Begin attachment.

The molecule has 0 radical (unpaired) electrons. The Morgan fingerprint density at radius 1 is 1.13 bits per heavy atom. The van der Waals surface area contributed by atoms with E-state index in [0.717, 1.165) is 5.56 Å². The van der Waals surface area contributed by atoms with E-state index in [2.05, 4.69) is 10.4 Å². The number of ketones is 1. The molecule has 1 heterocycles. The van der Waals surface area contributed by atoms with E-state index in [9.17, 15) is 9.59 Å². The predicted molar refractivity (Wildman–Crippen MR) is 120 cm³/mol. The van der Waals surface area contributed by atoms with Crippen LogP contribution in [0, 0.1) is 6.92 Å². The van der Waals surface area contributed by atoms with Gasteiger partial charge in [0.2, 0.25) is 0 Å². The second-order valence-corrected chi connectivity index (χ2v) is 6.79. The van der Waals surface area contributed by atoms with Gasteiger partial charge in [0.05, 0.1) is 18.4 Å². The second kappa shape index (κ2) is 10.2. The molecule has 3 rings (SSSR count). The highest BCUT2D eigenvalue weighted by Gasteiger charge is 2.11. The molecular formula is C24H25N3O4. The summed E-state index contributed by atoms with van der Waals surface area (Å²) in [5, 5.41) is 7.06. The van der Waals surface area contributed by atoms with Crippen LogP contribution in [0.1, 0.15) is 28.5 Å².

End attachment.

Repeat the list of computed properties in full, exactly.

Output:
The molecule has 0 radical (unpaired) electrons. The Morgan fingerprint density at radius 1 is 1.13 bits per heavy atom. The van der Waals surface area contributed by atoms with E-state index in [0.717, 1.165) is 5.56 Å². The van der Waals surface area contributed by atoms with E-state index in [2.05, 4.69) is 10.4 Å². The number of ketones is 1. The molecule has 1 heterocycles. The van der Waals surface area contributed by atoms with E-state index in [9.17, 15) is 9.59 Å². The predicted molar refractivity (Wildman–Crippen MR) is 120 cm³/mol. The van der Waals surface area contributed by atoms with Crippen LogP contribution in [0, 0.1) is 6.92 Å². The van der Waals surface area contributed by atoms with Gasteiger partial charge in [0.2, 0.25) is 0 Å². The second-order valence-corrected chi connectivity index (χ2v) is 6.79. The van der Waals surface area contributed by atoms with Gasteiger partial charge in [0.05, 0.1) is 18.4 Å². The second kappa shape index (κ2) is 10.2. The molecule has 3 rings (SSSR count). The highest BCUT2D eigenvalue weighted by Gasteiger charge is 2.11. The molecular formula is C24H25N3O4. The summed E-state index contributed by atoms with van der Waals surface area (Å²) in [5, 5.41) is 7.06. The van der Waals surface area contributed by atoms with Crippen LogP contribution in [0.1, 0.15) is 28.5 Å².